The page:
gnomon has to point to hour line 2 at a distance x2 from the ns line that is
twice the distance of the hour line 1.
Do this for all
the hours and the hour lines are equidistant and we have a number of gnomons on
the ns line. (Shall we call them
hour gnomons?) The distance between all these gnomons is arbitrary.
You may choose
any space between the gnomons but keep them on the ns line.
If you do this
process for all the times and not only for the hours you get a plate with a
curved edge on the ns line.
But you can’t
read the time. What gnomon has to be used?
So incorporate
the date and also draw date lines.
For each hour
line and its related gnomon the points for the dates on that hour line may be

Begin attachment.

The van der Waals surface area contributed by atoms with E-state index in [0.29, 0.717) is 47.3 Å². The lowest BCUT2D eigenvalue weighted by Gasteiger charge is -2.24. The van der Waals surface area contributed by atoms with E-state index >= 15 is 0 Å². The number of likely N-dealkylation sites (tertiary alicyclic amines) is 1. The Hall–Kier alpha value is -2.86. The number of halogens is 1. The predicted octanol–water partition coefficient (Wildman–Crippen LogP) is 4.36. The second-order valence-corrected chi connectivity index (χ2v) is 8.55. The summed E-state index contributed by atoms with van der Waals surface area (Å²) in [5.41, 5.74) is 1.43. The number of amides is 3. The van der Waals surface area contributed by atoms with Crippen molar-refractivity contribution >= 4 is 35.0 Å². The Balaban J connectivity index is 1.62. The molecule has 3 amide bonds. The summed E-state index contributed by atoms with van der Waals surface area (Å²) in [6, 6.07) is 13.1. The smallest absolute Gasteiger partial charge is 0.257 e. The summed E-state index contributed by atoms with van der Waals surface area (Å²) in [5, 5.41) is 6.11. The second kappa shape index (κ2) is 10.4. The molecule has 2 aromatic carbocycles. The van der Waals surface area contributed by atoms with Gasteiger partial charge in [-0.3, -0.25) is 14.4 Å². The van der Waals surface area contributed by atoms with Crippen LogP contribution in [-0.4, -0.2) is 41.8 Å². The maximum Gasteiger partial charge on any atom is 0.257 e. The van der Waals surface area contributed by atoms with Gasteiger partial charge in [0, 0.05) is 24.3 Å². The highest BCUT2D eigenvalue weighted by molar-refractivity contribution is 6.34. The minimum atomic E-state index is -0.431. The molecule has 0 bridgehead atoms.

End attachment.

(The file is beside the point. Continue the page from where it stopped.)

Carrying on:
calculated.
Connect all the
points for a certain date with a curve and you have the date lines also.
Now the dial
may be read at the intersection of the date line and the shadow of the edge of
the plate on the ns line.
See [Graphic 6]
for some possible solutions.
Many shapes are
possible, depending where you place the gnomons.
Have in mind
that the pattern isn’t in the eastwest direction but in an arbitrary
direction.
The hour lines
are equidistant.
If you place
the hourgnomons also equidistant then the date line for 0 degrees is a
straight line, else this date line is curved.
If the distance between the gnomons is the same as the distance between
the hour lines the angle of the equinox line is 45 degrees.